On a night cold enough to make your lungs bleed, a handsome young couple take the edge off in the subway, passing a beer can between them.
Their numbness will no doubt increase in the bars that beckon downtown, where thousands are converging for another Saturday night of partying.
As they leave the Bloor-Yonge station, they can't see the man a few blocks away in the Gay Village, sober as a judge, sharpening his senses on coffee and cigarettes in a quiet café.
The man is Mark Elliot -- veteran radio host, recovering addict, twice-divorced father of four and former "dead man." As the rest of the city heads out to play, Mr. Elliot is gearing up to go to work at 1010-CFRB, where he counsels addicts on the air.
It's a hell of a way to spend a Saturday night, but then Mr. Elliot has spent most of his 50 years running the other way. It's only in the past 15 years that he has learned to do so without "killing" himself.
"I look at it and really wonder how the hell I lived," he says, and his appearance corroborates him: dark rings under the eyes, sallow skin, wispy hair.
The youngest of four, Mr. Elliot was born Nils Johanson on Christmas Eve, 1953, and grew up in a hardscrabble area of Weston. By age 5, he kept a radio under his pillow and dreamed of a career on the airwaves, a dream he never let go despite the nightmare he endured a year later: sexual abuse at the hands of "somebody close," though not a relative.
Horrific as it was, Mr. Elliot says he came out tougher for it, which served him well in the "miserable, merciless" world of radio.
By age 21, he had worked several disc jockey jobs under the names Nils Johanson, Rick Shannon and finally Mark Elliot, which stuck as he left Winnipeg for a wildly successful 12-year run in Ottawa.
"For a long time, I would answer to any one of three names," he says, "but Mark Elliot took on a life of his own." And what a life it was.
Mr. Elliot arrived in Ottawa during the last heyday of AM radio, and enjoyed all the benefits of big-time celebrity. He kept up appearances through his marriages and revelled in his public profile. But underneath, he was still Nils Johanson, the sexual-abuse survivor, the closet homosexual, the alcoholic who took his first drink at age 11, the pot-smoker who could now afford cocaine.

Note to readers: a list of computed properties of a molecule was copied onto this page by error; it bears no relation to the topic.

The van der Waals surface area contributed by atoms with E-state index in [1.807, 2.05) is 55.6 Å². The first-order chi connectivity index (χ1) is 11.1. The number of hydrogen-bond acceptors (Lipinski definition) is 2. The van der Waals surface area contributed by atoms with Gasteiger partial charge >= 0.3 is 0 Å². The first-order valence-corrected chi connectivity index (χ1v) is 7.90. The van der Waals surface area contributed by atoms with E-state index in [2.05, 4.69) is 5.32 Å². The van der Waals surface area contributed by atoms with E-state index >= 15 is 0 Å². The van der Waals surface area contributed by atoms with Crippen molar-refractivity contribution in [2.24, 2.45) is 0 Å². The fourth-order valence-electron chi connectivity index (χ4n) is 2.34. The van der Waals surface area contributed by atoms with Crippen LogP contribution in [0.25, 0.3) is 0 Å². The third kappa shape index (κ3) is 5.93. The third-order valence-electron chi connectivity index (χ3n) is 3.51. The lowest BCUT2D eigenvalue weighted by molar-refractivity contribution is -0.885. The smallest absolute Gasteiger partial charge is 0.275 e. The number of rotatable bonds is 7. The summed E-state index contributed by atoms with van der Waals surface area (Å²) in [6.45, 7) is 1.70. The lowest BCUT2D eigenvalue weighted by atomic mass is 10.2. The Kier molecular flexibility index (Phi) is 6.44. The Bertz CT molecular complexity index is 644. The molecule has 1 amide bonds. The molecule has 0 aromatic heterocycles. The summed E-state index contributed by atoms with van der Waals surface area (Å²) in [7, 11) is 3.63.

The inevitable collision came one night in May, 1983, when Mr. Elliot swallowed a handful of pills and "died" twice on the treatment table.
After floating away to meet "a really nice guy" named God, he awoke to two kicks to the chest, which were actually electric shocks from a defibrillator. But while they restored Mr. Elliot's heartbeat, they weren't enough to jolt him from his addictions. They persisted until 1987, when a boss fired him -- but also found him a residential treatment program in Windsor, Ont.
He made his way back into radio and began counselling other addicts, eventually combining the two into a call-in show called People Helping People. Four years ago, Mr. Elliot brought the show to Toronto's AM 640, then jumped to CFRB, the city's premier talk station, in December, 2001.
Since then, he has dispensed non-preachy advice to listeners in Toronto and Montreal each Saturday night from midnight to 3 a.m., from a dimly lit room in an office tower at Yonge Street and St. Clair Avenue. A computer screen shows him the names of callers waiting and their reasons for calling.
Ven, from North York, fears he's hooked on painkillers after a series of operations. "After a couple uses, I'm already addicted," he says. "I'm just waiting for the next surgery."
This morphs into a discussion of drug use among medical professionals, in which Mr. Elliot decries the stigmatization of those who admit they have a problem. The stigma discourages people from seeking treatment, rewards silence and keeps users on the job, undetected, he says.
In Mississauga, Nancy is worried about her 22-year-old son's pot habit. "What do I do?" she asks. "Don't talk to him when he's stoned," Mr. Elliot replies. "It's your house, your rules. Tell him, 'If you want to smoke pot, don't come home.' "
During a lull in calls, he muses about the paradox of the addicted life -- the willingness to give up "the wife, the house, the car, the job" while fighting fiercely to hang on to booze and drugs.
"That's what an addiction is," he says into the mike. "It's a way of thinking that's destructive to us. The booze and drugs are just a symptom."
After his shift, in a downtown diner filled with well-lubed bar-hoppers, Mr. Elliot describes his life as "about as crazy as a hydrogen atom in the midst of nuclear fusion." While sobriety has allowed him to settle into a more stable life with a loving partner, he still considers himself a misfit. The difference now, after all his struggles, is that he accepts himself.
Talking others through their own troubles helps him keep that perspective.
"Being a recovering addict is nothing to be proud of," he says. "I'd be grateful if I never had to talk about it again as long as I lived.
"But although I feel some discomfort sometimes, that's my life."